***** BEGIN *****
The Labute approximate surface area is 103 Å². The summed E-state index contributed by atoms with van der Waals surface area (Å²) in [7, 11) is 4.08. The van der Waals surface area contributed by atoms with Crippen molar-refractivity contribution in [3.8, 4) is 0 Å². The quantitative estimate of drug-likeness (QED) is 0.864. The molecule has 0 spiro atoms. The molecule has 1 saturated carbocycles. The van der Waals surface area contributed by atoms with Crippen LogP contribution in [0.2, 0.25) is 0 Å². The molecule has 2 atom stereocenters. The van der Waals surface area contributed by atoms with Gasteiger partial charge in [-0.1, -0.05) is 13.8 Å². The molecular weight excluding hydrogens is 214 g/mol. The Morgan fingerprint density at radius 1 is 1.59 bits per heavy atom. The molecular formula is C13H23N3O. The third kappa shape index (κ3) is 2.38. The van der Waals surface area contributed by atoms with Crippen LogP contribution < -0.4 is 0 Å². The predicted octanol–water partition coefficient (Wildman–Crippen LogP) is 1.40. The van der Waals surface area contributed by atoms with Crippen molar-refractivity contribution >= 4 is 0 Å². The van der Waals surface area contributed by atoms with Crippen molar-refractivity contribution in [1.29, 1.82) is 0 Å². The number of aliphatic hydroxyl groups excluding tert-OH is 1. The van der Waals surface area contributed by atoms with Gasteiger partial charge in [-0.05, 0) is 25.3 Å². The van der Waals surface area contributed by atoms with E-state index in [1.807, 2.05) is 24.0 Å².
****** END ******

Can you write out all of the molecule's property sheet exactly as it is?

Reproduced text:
The Labute approximate surface area is 103 Å². The summed E-state index contributed by atoms with van der Waals surface area (Å²) in [7, 11) is 4.08. The van der Waals surface area contributed by atoms with Crippen molar-refractivity contribution in [3.8, 4) is 0 Å². The quantitative estimate of drug-likeness (QED) is 0.864. The molecule has 0 spiro atoms. The molecule has 1 saturated carbocycles. The van der Waals surface area contributed by atoms with Crippen LogP contribution in [0.2, 0.25) is 0 Å². The molecule has 2 atom stereocenters. The van der Waals surface area contributed by atoms with Gasteiger partial charge in [-0.1, -0.05) is 13.8 Å². The molecular weight excluding hydrogens is 214 g/mol. The Morgan fingerprint density at radius 1 is 1.59 bits per heavy atom. The molecular formula is C13H23N3O. The third kappa shape index (κ3) is 2.38. The van der Waals surface area contributed by atoms with Crippen LogP contribution < -0.4 is 0 Å². The predicted octanol–water partition coefficient (Wildman–Crippen LogP) is 1.40. The van der Waals surface area contributed by atoms with Crippen molar-refractivity contribution >= 4 is 0 Å². The van der Waals surface area contributed by atoms with Crippen molar-refractivity contribution in [1.29, 1.82) is 0 Å². The number of aliphatic hydroxyl groups excluding tert-OH is 1. The van der Waals surface area contributed by atoms with Gasteiger partial charge in [-0.05, 0) is 25.3 Å². The van der Waals surface area contributed by atoms with E-state index in [1.807, 2.05) is 24.0 Å².